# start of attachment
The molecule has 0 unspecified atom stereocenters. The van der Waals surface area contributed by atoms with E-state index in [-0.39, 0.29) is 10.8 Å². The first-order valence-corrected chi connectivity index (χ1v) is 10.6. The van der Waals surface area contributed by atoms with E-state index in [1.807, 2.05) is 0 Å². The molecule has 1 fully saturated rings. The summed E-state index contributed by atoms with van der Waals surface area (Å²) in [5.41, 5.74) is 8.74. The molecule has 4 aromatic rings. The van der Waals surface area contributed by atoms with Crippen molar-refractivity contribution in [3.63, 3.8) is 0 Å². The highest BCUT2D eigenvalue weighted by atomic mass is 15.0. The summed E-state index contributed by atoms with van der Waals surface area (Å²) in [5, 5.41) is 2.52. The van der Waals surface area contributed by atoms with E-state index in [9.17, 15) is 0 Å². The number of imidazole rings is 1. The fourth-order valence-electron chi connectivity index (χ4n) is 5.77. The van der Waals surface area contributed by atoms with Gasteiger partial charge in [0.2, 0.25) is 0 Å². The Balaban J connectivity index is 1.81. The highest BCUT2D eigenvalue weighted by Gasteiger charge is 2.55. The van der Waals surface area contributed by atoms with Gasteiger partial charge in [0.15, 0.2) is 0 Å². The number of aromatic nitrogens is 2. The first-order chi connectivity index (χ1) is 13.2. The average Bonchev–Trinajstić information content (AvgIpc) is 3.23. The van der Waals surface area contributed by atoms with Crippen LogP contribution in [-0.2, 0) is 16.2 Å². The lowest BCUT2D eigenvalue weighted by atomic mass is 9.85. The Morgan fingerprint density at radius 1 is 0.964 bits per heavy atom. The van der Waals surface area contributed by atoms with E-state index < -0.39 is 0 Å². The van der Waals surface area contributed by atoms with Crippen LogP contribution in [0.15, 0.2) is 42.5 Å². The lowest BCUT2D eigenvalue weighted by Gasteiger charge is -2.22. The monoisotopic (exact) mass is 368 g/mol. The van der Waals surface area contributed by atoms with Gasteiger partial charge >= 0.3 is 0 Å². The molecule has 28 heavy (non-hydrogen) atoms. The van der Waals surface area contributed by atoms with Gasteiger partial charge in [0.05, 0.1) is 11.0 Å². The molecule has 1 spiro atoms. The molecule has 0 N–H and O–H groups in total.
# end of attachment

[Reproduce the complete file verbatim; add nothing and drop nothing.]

The molecule has 0 unspecified atom stereocenters. The van der Waals surface area contributed by atoms with E-state index in [-0.39, 0.29) is 10.8 Å². The first-order valence-corrected chi connectivity index (χ1v) is 10.6. The van der Waals surface area contributed by atoms with E-state index in [1.807, 2.05) is 0 Å². The molecule has 1 fully saturated rings. The summed E-state index contributed by atoms with van der Waals surface area (Å²) in [5.41, 5.74) is 8.74. The molecule has 4 aromatic rings. The van der Waals surface area contributed by atoms with Crippen molar-refractivity contribution in [3.63, 3.8) is 0 Å². The highest BCUT2D eigenvalue weighted by atomic mass is 15.0. The summed E-state index contributed by atoms with van der Waals surface area (Å²) in [5, 5.41) is 2.52. The van der Waals surface area contributed by atoms with E-state index in [9.17, 15) is 0 Å². The number of imidazole rings is 1. The fourth-order valence-electron chi connectivity index (χ4n) is 5.77. The van der Waals surface area contributed by atoms with Gasteiger partial charge in [0.2, 0.25) is 0 Å². The Balaban J connectivity index is 1.81. The highest BCUT2D eigenvalue weighted by Gasteiger charge is 2.55. The van der Waals surface area contributed by atoms with Gasteiger partial charge in [0.15, 0.2) is 0 Å². The number of aromatic nitrogens is 2. The first-order chi connectivity index (χ1) is 13.2. The average Bonchev–Trinajstić information content (AvgIpc) is 3.23. The van der Waals surface area contributed by atoms with Crippen LogP contribution in [-0.2, 0) is 16.2 Å². The lowest BCUT2D eigenvalue weighted by atomic mass is 9.85. The Morgan fingerprint density at radius 1 is 0.964 bits per heavy atom. The van der Waals surface area contributed by atoms with E-state index < -0.39 is 0 Å². The van der Waals surface area contributed by atoms with Crippen LogP contribution in [0.15, 0.2) is 42.5 Å². The lowest BCUT2D eigenvalue weighted by Gasteiger charge is -2.22. The monoisotopic (exact) mass is 368 g/mol. The van der Waals surface area contributed by atoms with Gasteiger partial charge >= 0.3 is 0 Å². The molecule has 28 heavy (non-hydrogen) atoms. The van der Waals surface area contributed by atoms with Gasteiger partial charge in [0.05, 0.1) is 11.0 Å². The molecule has 1 spiro atoms. The molecule has 0 N–H and O–H groups in total.